Journalist, Novelist and Writing Coach John DeDakis is a former Senior Copy Editor on CNN’s “The Situation Room with Wolf Blitzer.” DeDakis (pronounced deh-DAY-kiss) is the author of four mystery-suspense novels, Fast Track, Bluff, Troubled Water, and Bullet in the Chamber. During his award-winning 45-year career in journalism (25 years at CNN), DeDakis has been a White House Correspondent and interviewed such luminaries as Alfred Hitchcock, Jimmy Carter, and Ronald Reagan. DeDakis is a writing coach, manuscript editor, writing workshop leader, and has taught journalism at the University of Maryland – College Park, and American University in Washington, D.C. Visit him at www.johndedakis.com.
Book description: It’s her first day on the job as the newest White House correspondent for the Associated Press and Lark Chadwick feels she’s in way over her head. Unfortunately for Lark, it’s an opinion shared by her immediate supervisor – and nemesis – Rochelle Grigsby.
But Grigsby’s been overruled by the higher-ups at A.P., so she’s decided to prove them wrong by tripping up Lark at every turn. Grigsby assigns Lark to the highly-coveted and prestigious front-row center seat in the briefing room, knowing full well it will provoke a confrontation between Lark and the A.P.s long-time and legendary White House correspondent Stallings Ridgeway.
Grigsby’s plan works better than expected. The confrontation between Lark and Ridgeway plays out on live television just as newly-elected President Will Gannon enters the briefing room to announce his administration’s policy on the commercialization of drones. An embarrassed Lark scuttles in shame to the back of the briefing room.
Suddenly Secret Service agents swarm into the room, whisk the president away, and order everyone out of the building and off the White House grounds. Lark’s formidable on-deadline reporting skills kick in.
As Lark and her boyfriend, A.P. White House photographer Doug Mitchell, are herded out of the briefing room, Lark calls the national desk at A.P. headquarters in New York to report the evacuation. She’s thrust onto the air and is doing live, breaking-news commentary for A.P. Radio when a deafening explosion destroys the briefing room.
The president is missing. The first lady’s life is in danger. Lark’s boyfriend Doug Mitchell disappears. And, during the next few tense days, it’s Lark’s job to sort it all out.
In Bullet in the Chamber, author, former White House correspondent, and long-time CNN editor John DeDakis takes readers behind the scenes of a reporter’s deadline-a-minute life with a taut and twisty thriller about drones, drugs, and journalism.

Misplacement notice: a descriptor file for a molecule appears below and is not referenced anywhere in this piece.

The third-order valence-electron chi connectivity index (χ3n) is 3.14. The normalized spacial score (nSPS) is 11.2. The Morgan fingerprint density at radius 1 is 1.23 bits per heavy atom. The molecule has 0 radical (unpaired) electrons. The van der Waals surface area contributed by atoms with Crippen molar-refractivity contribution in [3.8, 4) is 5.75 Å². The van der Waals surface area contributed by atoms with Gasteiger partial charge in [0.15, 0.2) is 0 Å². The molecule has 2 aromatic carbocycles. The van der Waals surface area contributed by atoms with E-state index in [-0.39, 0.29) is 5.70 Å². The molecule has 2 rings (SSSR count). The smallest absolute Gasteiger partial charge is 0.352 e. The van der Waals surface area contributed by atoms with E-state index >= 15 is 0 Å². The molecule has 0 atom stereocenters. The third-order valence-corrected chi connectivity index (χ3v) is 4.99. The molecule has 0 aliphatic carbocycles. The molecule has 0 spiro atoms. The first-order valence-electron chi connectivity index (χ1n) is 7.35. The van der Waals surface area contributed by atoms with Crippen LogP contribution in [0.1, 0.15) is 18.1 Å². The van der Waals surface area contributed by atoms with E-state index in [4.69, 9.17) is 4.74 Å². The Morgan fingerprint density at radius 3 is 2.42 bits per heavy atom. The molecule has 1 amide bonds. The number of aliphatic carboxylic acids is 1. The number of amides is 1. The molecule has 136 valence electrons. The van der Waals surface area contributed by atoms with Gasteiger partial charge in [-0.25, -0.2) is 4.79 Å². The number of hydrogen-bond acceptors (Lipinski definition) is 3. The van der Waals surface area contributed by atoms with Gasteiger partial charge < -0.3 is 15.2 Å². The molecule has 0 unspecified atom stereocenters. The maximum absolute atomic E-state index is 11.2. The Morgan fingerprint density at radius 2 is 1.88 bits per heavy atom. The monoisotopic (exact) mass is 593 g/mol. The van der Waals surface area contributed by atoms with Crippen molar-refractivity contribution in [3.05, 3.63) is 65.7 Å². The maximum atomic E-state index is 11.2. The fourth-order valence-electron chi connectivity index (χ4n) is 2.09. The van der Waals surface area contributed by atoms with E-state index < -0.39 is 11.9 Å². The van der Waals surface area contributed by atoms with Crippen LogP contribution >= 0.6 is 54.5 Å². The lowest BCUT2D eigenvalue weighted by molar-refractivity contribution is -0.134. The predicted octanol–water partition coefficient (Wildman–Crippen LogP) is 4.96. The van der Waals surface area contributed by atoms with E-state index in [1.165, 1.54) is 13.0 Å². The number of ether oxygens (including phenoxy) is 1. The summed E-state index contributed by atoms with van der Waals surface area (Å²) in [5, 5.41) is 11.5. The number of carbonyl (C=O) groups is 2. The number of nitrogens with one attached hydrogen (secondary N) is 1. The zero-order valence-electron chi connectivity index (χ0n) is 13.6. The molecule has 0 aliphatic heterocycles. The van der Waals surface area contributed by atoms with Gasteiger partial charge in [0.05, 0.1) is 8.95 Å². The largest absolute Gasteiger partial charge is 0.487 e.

Please begin by telling us a little about your writing background. It goes way back to about 1958 when I was a kid and God was an adolescent. I used by mom’s Royal typewriter to hunt-and-peck a couple “books.” My Ph.D.-in-Creative-Writing daughter Emily came across one of them not too long ago and exclaimed, “Oh, Dad! This is terrible!” Fortunately, her appearance on the scene came when I was already embarked on a successful career in just-the-facts-ma’am journalism and had developed a thick enough skin that enabled me to withstand Emily’s brutal – but oh-so-accurate – criticism.
The long-dormant desire to write a book resurfaced in the mid-1990s when I began researching a biography I planned to write about a friend of mine who was murdered in 1975. But the project became too time-consuming and expensive, plus I was digging up information that caused his family great consternation, so I shelved the project and folded some of my research into what became my first novel, Fast Track, published in 2010.
What inspired you to write your latest novel, Bullet in the Chamber? I got the initial idea for the story when my 22-year-old son Stephen went missing in the summer of 2011. I’d only known for a month that he’d been using heroin, but when he failed to show up for work, I immediately suspected heroin might be the reason. After a desperate, week-long search, his body was found slumped at the wheel of my car. The coroner ruled the cause of death as “heroin intoxication.”